Monthly Archives: June 2018

Switch-Controlled Circuit To Isolate Battery from Load

I recently was asked if it was possible to design a circuit that will isolate a battery from a circuit until a momentary switch is closed (Figure 1). Once the momentary switch is closed, the battery is connected to the rest of the circuit and it cannot be disconnected by further mechanical switch closures. This was just a proof-of-feasibility exercise and NOT a final implementation. However, it was a good example of how to use LTSpice to verify the first design concept and is worthwhile documenting here. Continue reading

 
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Computing Dates of Fathers Day with Excel

My wedding anniversary (16-June) and Fathers Day are on the same weekend this year. Next year, Fathers Day and my anniversary are on the same day. I became curious about (a) how to compute the date of Fathers Day for each year, and (b) determining the years when Fathers Day and my anniversary occur on the same date. Continue reading

 
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Air Conditioning Load of a Group of People

I was reading an article about HVAC (Heating, Ventilation, and Air Conditioning) calculations in the Journal of Light Construction that had a quote I found interesting. It said that

… 17 extra occupants added more than a half ton of cooling load. Continue reading

 
Posted in Construction, General Mathematics, General Science | Leave a comment

Accelerometer Power Calculation Example

I am working on a product that uses a Bosch BMA253 accelerometer as a motion sensor. This family of products has become a defacto standard for inexpensive motion detection. In this post, I will provide a simple power calculation example along with some empirical data that Bosch provided me. Normally, I would not consider a simple power calculation worth writing about, but the datasheet did not provide a worked example. I also provide an Excel workbook that parameterizes the critical variables. Continue reading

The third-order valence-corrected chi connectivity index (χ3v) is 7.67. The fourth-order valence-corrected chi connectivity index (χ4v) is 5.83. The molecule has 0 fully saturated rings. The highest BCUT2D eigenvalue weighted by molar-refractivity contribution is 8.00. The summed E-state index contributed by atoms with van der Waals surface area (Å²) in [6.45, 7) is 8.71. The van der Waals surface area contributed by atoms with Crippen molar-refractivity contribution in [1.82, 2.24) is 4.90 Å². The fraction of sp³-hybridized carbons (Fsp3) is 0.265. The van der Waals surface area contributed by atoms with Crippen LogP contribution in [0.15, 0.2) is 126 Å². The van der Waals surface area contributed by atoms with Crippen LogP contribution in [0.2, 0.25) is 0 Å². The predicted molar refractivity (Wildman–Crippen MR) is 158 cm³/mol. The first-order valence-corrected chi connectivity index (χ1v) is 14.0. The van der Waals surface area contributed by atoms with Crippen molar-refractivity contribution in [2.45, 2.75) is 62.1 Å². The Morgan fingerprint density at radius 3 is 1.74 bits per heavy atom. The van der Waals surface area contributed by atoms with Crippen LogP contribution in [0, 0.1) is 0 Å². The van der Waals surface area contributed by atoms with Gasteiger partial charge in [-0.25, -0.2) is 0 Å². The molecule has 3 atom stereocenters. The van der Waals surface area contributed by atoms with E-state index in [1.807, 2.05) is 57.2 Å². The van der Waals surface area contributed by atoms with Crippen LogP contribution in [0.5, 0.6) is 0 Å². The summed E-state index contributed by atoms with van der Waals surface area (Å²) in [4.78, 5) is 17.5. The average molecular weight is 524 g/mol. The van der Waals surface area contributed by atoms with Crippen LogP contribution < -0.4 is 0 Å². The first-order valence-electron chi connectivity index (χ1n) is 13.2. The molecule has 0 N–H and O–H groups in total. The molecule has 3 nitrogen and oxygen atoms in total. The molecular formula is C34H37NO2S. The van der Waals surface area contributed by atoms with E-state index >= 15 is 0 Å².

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State Casualty Rates During the Vietnam War

My first engineering manager was named Marl Godfrey. He was an excellent manager who also had keen insights into the human condition. These insights made quite an impression on my 22-year old self – I actually kept a notebook of his comments. Some of his most insightful comments were about the US military and the Vietnam War. Marl has grown up in Oklahoma and he had served in Vietnam. He once commented that Oklahoma had very aggressive draft boards, which resulted in Oklahoma having a relatively high death rate during the conflict. I was reminded of this statement when I recently reviewed my quote database. I thought that I should be able to determine how death rates varied by state during the Vietnam War, which is the subject of this post. Continue reading

 
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